Every late spring the San Diego Botanical Garden has a Palm, Cycad, Bamboo and Tropical Plant Sale. This year it was held May 31st. Because I enjoy going to the San Diego Botanical Garden so much I try to time one of my visits with this sale. It really is a great time to see a bunch of rare flowering trees in bloom while at the same time seeing what venders show up to sell plants. Unfortunately, each year the sale gets smaller and smaller. When I first started attending, the parking lot would be full of different plant venders and parking was impossible if you were not there when it first opened. Fast forward to this year and only three venders were there—and due to the smaller plant vender turnout, the amount of people that used to show up has shrunk as well. It is rather unfortunate.
The one vender that has been there each and every year since I have been attending is Jungle Music. Phil Bergman puts a lot of effort into these sales and he seems to be the one guy left putting together quality options at the sale. Phil always brings a nice selection of palm trees, cycads and tropical companion plants. He also has one or two people helping with the sale who are very knowledgable about all the plants they offer.
The other two venders that showed up were the Palm and Cycad Exchange run by Keith Huber, and Bamboo Headquarters. Hopefully these three venders made some money at the sale because if not, it might just be me at the sale next year.
Well, I had hoped to cover the sale and the venders for this blog post, but to be perfectly honest, I was bored. There just wasn’t anything to keep my attention, let lone come up with a blog post on. So I went and toured the San Diego Botanical Garden with my less-than-motivated 8-year-old sidekick. As I mentioned earlier, spring is a great time to tour the gardens, as there are many flowering trees in bloom. Here are just a few of my favorites.
This is Schotia brachypetala (Tree Fuchsia). Schotia brachypetala is a smaller, ornamental tree from South Africa. It is great for smaller yards, and in our climate it can be a slow grower. Like many South African plants, the Tree Fuchsia can adapt to dry climates, which makes it a candidate to be grown more in water-conscious gardens.
Interesting fact: You can boil the bark and drink the liquid to treat heartburn and hangovers.
This is Castanospermum australe (Moreton Bay Chestnut). Castanospermum austral is another slow grower, but with time it gets to be a large campy tree here in Mediterranean climates. The selling point for this Australian native is the way the orange and yellow pea-shaped flowers grow off its stems. Another selling point is that this broad leaf tree is a true evergreen.
Interesting fact: The seeds are poisonous to pets and humans. So don’t eat them!
The orange bell-shaped flowers you see below belong to Radermachera ignea (Tree Jasmine and Pip Thong). This Thai native is also a slow grower and will not handle hard frost or a freeze. It does great in frost-free areas of Southern California but is seldom seen due to its rarity.
Interesting fact: I am growing Radermachera ignea from seed right now.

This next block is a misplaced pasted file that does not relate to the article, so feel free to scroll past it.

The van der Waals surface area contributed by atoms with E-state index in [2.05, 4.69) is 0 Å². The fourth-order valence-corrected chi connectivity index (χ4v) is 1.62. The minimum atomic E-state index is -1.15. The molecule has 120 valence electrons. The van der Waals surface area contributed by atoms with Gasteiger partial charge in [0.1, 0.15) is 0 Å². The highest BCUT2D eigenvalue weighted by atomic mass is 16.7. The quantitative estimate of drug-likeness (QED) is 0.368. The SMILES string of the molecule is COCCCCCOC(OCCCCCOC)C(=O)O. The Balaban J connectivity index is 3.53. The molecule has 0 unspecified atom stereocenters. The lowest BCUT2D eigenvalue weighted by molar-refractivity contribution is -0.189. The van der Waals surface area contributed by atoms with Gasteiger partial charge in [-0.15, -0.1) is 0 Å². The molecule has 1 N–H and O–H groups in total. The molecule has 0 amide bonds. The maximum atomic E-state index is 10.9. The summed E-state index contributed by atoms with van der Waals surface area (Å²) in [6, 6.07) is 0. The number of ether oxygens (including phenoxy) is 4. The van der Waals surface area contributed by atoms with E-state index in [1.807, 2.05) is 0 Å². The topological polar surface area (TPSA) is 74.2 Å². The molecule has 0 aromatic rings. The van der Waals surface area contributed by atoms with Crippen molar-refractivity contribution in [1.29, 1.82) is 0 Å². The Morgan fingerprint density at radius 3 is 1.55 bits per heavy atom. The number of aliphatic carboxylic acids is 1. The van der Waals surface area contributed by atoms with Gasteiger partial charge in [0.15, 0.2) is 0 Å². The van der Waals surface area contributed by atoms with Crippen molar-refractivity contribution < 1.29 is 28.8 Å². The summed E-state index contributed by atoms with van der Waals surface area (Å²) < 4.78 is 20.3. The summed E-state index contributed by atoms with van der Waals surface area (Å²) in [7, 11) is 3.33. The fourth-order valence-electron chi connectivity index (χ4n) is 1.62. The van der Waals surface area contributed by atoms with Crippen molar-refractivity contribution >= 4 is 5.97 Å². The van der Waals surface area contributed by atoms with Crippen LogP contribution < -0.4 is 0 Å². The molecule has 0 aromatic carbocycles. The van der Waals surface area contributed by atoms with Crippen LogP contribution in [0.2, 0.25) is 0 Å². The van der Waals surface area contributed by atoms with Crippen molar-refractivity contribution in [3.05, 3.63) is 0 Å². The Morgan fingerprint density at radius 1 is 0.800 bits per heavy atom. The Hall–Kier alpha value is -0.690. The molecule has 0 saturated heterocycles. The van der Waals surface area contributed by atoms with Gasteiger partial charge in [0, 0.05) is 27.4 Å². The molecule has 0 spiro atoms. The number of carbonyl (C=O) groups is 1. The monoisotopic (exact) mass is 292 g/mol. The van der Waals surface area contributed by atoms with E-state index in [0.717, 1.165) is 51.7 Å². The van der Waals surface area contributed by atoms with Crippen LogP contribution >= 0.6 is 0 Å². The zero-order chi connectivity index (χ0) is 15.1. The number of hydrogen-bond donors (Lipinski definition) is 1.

Calodendrum capense (Cape Chestnut) is one of my favorite flowering trees we can grow in Southern California. I just love how the candelabra-like flower display shows against the shinny, dark green leaves.
Interesting fact: This tree can be finicky in the garden. Mine, for example, has been planted out for 8 years now and was most likely at least 5 years old upon purchase. It has yet to flower for me. It also drops all its leaves a few times throughout the year for some reason unbeknownst to me. Unfortunately, I have given up on mine and it has been given a death sentence to be administered next spring.
Well, I actually thought I had a few more photos of some other flowering trees but I guess that was it. Here are some random shots I took walking around the garden. I need to remind you, I had my 8-year-old son asking if we could go home every five minutes. So the tour was much shorter than I would have preferred.
Part of the San Diego Botanical Garden’s dessert garden display.
The Bamboo Garden.
Bismarckia Palm and a large trunking Encephalartos cycad.
More African cycads boarding the walkway.
My favorite area of the San Diego Botanical Garden of course – the tropics.
If you are not looking up, you would miss all the epiphytes that are planted in the tropical displays.
Not sure what else to call this other than the “Succulent Mariachi Band Display”.
This is a really nice form of Agave attenuata ‘Variegata’.
The last photo I have for this post is of Cryosophila warscewiczii (Rootspine Palm). This Central American palm tree is tropical in origin but does surprisingly well here in our climate as long as you can keep it protected from frost and winds. I am currently growing Cryosophila stauracantha in my garden with great success.
I wanted to mention one more thing while closing out this post. If you look at the photo above, a keen eye will notice that the popups that the San Diego Botanical Garden uses are the Hunter MP Rotators. As I will write about many times in my blog, I am a huge fan of these and use them in my yard. However, you must be careful planning when replacing the old fashioned popups landscapers put in. I have noticed a lot of plants suffering from lack of water in the botanical garden and I attribute it to the MP Rotators used. Hunter advertises 30% less water use when you switch, and I believe it to be true from experience. So if you have areas in your garden where you have water-loving plants, you must take this into account. From what I have noticed, the curators at the San Diego Botanical Garden have not done such in many parts of the garden. I understand why the switch was made. We are in a drought, after all, and water rates have sky-rocketed. But when you are responsible for old and rare plants, you need to be aware what a drastic drop of 30% water can do to certain plants.